Months after the Christmas floods in Laguna Beach covered the Art-A-Fair Festival grounds with tons of sticky mud, the $13,000 cleanup tab still looms large on the balance sheet of the artist cooperative.
The bill wiped out the nonprofit organization's chance to stretch its cash through the lean first half of the year, and meant continuation of the unhappy tradition of board members digging into their own pockets to cover expenses in the final, frenzied weeks before the festival's July opening.
Cash is tight in part because sales have dropped dramatically in recent years, despite an improving economy. (The cooperative earns a 15% commission on its artists' festival sales.) Sales last year were off almost 30% from the $838,000 rung up in 1995, the latest year for which the 31-year-old organization has a record of revenue. Aside from the plunge in sales, the lack of financial records is symptomatic of the 150-member group's deeper issue, according to the treasurer.
"Most artists don't know how to run a business," said Treasurer Loretta Alvarado, who left an engineering job at the Jet Propulsion Laboratory in Pasadena to pursue her textile art full time. The fact that sales are down, for instance, "really hasn't been an issue or even brought up, particularly," she said.
Artists Sell Original Works and Reproductions
Art-A-Fair features artists selling their own work--watercolors, oil paintings, drawings, prints, photography, sculpture and some jewelry and ceramics. Half the art on the booth walls has to be original, but most artists also sell lower-cost reproductions. The booth rental fees help pay the bills in the months before the show, which runs July 2 through Aug. 30, when sales commissions begin to trickle in.
If the group just had more money to advertise, Alvarado is convinced the Art-A-Fair Festival could boost sales and escape the shadow of its high-profile neighbors in Laguna Canyon: the Sawdust Festival and the Festival of the Arts. The three groups share the same roots, but the path taken by Art-A-Fair, including its decision to remain a traditional juried show with a focus on fine art rather than crafts, has helped to keep it the smallest.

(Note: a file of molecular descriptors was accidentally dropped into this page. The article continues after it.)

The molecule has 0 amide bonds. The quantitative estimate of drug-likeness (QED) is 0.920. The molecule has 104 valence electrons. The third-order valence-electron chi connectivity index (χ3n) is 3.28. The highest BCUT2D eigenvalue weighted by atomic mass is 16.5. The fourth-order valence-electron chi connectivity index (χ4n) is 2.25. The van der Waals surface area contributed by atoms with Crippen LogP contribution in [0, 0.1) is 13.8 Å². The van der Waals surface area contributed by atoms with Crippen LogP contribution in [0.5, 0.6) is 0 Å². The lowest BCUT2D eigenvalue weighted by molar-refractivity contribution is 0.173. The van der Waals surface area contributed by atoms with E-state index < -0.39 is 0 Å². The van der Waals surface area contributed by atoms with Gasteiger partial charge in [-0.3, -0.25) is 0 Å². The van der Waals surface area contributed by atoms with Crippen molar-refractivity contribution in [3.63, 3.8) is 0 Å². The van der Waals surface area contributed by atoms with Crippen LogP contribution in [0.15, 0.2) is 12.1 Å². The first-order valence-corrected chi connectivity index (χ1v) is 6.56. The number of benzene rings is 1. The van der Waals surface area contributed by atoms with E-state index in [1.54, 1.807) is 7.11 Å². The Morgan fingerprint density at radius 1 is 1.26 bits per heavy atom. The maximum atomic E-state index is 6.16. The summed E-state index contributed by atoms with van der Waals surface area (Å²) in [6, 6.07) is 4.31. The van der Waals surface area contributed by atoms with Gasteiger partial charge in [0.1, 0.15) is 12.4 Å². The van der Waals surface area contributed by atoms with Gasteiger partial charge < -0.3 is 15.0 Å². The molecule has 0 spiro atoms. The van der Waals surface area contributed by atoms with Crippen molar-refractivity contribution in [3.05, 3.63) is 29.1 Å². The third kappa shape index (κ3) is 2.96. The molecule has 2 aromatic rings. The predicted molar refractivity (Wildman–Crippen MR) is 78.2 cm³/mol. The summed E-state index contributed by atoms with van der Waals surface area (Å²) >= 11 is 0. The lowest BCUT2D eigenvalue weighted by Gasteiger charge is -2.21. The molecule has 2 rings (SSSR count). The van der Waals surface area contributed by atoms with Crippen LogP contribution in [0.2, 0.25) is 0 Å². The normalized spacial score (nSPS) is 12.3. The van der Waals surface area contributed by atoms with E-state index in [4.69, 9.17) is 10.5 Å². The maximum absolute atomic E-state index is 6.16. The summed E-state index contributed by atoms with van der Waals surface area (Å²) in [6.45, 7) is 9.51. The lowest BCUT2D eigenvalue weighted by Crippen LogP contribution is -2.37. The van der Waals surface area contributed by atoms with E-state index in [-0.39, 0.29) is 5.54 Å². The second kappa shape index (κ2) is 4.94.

Consultant Robin L. Cornwall met with Alvarado, president and watercolorist Doreen Abegg and another board member to discuss ways to bolster the outdoor show's profile and strengthen operations.
Cornwall, who has sat on the board of directors at several nonprofits, including the successful Hermosa Beach arts festival, was pleased to see that the Art-A-Fair crew was more open to change than many managers of nonprofits.
"They really want to do something different, they want to make a change, and that's key," said Cornwall, a business analyst at USC's Business Expansion Network, which assists start-ups.
"They need to operate using prudent business practices that make sense for the longevity of the organization, even if that means shaking up some longtime practices," he said.
Restaurant Sublease a Source of Revenue
The group took a big step in that direction last year, he said, when it subleased space to a special events company that will run a restaurant on site during the show, then use the picturesque grounds for weddings and private parties during the rest of the year. The festival will get 6% of Tivoli Too sales and benefit from the site upgrades the company has made, including a 30-foot waterfall built into the hillside. This year the company built a Mediterranean-style facade and walkway that stretches across the front of the grounds and creates a kind of courtyard for the artist booths, said Cornwall. More important, it serves as a visual drawing card for potential festival visitors as they travel down the street to the competing art fairs.
"The whole atmosphere has changed since we took on the sublease," said Abegg, who said some members objected to the commercial aspect of the move, but that overall the group was impressed with the company's professionalism. "Maybe there was a kind of awakening that it's possible to have fun and conduct yourself professionally."
To build on that potential, said Cornwall, the group should first nail down its tax-exempt status so it can apply for grants, attract lucrative corporate sponsorships and benefit from charitable gifts from its members. The festival organizers then should take steps to stabilize the overworked board of directors and increase vital commission revenue.
The festival is incorporated as a nonprofit and a board committee has been exploring ways to secure tax-exempt status in California. That's an importantstep, agreed Cornwall. It would give the festival access to a broad range of outside funds. Companies attracted to the fair's 50,000 upscale visitors might be willing to underwrite all or part of the operating costs, for example.